3. If you set up a specific location for the keys, type in the path now. Otherwise, press Enter to save the keys in the default path.

Running ssh-keygen on Windows

If keys exist in this location, the output asks to confirm the overwrite. Type Y to confirm and press Enter to continue the setup.

4. Enter the passphrase to encrypt the private key. Re-enter the same passphrase and press Enter to finish generating the key pair.

Final output of ssh-keygen on windows

Configuring one or multiple SSH/SFTP Users for Your Key

After generating a key pair, the next step is to configure the server machine for SSH and SFTP users for the key.

1. On the server machine, check if the ~/.ssh folder exists:

ls -l ~/.ssh/

If the directory is non-existent, create the folder:

mkdir ~/.ssh

Next, change the permissions with:

chmod 700 ~/.ssh

2. Create a file called authorized_keys in the ~/.ssh directory:

touch authorized_keys

Change the permissions:

chmod 600 ~/.ssh/authorized_keys

3. Next, open the authorized_keys file using a text editor. Copy the public key contents into the authorized_keys file. For multiple users and keys, copy each new key onto a new line. Save the file and close.

In Linux, use this command to copy the key automatically:

ssh-copy-id <username>@<host>
Output of the command ssh-copy-id

The output shows the number of keys automatically copied to the server along with further instructions.

For transferring files via SSH, multiple solutions exist:

  • Use SSHFS for Linux, macOS, or Windows
  • Use RSync as an alternative for Linux.

Logging in

After generating and copying the keys, log into your server from the local machine using the following command:

ssh <username>@<host>

Note: If you do not specify a username, SSH uses the currently logged in user.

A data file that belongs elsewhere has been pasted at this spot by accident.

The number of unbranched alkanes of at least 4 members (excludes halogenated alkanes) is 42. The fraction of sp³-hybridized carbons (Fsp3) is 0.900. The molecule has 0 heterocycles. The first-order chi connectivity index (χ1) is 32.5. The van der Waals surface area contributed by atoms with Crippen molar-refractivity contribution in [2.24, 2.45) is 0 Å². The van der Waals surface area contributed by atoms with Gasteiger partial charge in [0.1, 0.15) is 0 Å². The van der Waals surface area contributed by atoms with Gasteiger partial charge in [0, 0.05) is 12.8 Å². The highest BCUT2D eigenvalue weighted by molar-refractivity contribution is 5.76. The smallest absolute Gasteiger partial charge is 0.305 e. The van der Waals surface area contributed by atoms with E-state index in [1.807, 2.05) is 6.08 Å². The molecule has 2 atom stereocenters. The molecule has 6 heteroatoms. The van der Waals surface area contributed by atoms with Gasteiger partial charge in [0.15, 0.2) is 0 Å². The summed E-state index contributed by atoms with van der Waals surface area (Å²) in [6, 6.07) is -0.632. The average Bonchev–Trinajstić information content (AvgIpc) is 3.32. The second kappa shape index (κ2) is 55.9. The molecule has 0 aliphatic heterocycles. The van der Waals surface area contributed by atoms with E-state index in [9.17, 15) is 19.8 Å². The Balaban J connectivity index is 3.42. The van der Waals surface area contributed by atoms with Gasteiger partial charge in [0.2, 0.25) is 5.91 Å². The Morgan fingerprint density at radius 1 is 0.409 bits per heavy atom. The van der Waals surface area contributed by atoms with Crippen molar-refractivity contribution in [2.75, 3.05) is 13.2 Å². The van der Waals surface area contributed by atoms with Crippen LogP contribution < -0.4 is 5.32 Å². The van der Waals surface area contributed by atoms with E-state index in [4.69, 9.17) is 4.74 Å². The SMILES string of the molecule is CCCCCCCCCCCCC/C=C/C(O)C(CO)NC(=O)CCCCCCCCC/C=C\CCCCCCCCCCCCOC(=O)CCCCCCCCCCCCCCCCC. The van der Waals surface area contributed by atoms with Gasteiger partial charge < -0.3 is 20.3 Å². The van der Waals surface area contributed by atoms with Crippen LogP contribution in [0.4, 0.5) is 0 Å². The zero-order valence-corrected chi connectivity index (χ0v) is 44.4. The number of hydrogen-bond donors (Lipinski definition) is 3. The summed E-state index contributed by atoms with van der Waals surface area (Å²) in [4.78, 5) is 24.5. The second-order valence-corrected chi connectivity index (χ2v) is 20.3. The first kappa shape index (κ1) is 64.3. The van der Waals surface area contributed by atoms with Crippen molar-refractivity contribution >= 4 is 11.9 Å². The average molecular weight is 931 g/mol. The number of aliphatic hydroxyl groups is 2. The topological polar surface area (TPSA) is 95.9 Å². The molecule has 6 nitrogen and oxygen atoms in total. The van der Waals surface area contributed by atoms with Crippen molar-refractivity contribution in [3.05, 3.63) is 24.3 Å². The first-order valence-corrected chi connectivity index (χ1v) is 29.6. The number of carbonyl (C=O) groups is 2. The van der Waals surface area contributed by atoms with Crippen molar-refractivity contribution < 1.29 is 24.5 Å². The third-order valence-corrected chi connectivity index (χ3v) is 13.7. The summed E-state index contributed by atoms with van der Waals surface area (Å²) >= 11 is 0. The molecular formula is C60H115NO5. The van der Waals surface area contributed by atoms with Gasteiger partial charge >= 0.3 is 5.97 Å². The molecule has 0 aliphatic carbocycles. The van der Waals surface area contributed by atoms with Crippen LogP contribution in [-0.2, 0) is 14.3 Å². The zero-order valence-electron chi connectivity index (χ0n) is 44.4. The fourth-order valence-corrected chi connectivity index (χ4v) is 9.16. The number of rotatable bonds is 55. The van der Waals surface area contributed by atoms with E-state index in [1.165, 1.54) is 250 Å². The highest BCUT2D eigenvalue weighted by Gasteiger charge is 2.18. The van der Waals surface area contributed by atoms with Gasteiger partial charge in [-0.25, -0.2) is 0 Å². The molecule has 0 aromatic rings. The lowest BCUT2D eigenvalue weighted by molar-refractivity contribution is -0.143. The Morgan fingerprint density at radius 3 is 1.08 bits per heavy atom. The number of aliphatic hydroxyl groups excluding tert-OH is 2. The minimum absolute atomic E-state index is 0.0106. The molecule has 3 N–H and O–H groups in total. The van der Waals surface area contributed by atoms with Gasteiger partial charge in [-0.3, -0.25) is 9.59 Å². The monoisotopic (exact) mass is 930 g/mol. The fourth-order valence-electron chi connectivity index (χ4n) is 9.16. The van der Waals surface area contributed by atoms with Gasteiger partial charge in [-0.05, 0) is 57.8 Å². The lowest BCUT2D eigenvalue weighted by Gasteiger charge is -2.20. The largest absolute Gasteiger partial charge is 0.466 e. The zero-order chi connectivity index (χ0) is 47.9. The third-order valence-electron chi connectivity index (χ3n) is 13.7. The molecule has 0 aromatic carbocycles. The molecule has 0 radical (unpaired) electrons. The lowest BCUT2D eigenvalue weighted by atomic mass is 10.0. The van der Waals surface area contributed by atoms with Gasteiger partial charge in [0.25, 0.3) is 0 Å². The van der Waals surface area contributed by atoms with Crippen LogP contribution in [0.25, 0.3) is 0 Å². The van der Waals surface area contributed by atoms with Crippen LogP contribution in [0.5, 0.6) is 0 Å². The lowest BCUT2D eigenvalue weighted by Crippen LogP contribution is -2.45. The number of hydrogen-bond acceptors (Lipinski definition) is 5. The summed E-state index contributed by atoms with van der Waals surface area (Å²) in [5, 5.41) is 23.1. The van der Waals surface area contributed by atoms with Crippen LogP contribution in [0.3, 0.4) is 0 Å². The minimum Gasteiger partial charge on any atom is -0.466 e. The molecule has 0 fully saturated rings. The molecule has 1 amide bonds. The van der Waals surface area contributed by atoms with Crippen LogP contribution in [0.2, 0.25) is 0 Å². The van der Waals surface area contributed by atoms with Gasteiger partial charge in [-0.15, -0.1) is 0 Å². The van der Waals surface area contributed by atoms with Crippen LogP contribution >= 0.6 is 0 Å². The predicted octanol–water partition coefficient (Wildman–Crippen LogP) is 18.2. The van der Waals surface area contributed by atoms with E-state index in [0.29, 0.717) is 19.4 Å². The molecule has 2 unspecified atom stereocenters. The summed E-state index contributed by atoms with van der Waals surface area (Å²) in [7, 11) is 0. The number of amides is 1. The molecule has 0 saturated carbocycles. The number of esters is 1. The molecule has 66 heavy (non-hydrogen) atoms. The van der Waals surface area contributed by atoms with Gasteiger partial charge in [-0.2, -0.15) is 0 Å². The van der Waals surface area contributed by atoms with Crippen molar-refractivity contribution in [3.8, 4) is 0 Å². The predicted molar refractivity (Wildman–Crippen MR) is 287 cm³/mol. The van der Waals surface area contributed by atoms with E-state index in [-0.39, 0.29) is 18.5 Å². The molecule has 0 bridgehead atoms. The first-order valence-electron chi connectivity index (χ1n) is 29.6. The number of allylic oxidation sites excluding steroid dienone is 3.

The command brings up a prompt for entering the private key password:

Prompt for unlocking private key

Lastly, enter the password to unlock the key:

Logging in via ssh with public key authentication

Once verified, the command logs you into the server via SSH.

Why should you use Public Key Authentication with SSH?

Public key authentication is a safer and recommended way to connect with SSH instead of a regular password login.

Some benefits are:

  • The SSH key pair is harder to hack. Since most SSH keys are at least 1024 bits long, which is equivalent to a password with 12 characters, the connection is secure. To improve security even further, increase the number of bits when generating the keys.
  • The contents of the keys are generated using a computer algorithm, making them harder to predict.
  • Only the machine where the private key resides has access.
  • Public key authentication never shows the contents of the private key to the server. In case of server compromise, the local machine stays safe.
  • An added password to the private key adds multi-factor authentication.


At the end of this tutorial, you should have set up public key authentication for SSH. Whether you're accessing a remote server via SSH or using SFTP to transfer files between two locations, the key pair provides additional security.

For further details about SSH, read about the 5 Linux SSH Security Best Practices to Secure Your Systems.

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Milica Dancuk
Milica Dancuk is a technical writer at phoenixNAP with a passion for programming. With a background in Electrical Engineering and Computing, coupled with her teaching experience, she excels at simplifying complex technical concepts in her writing.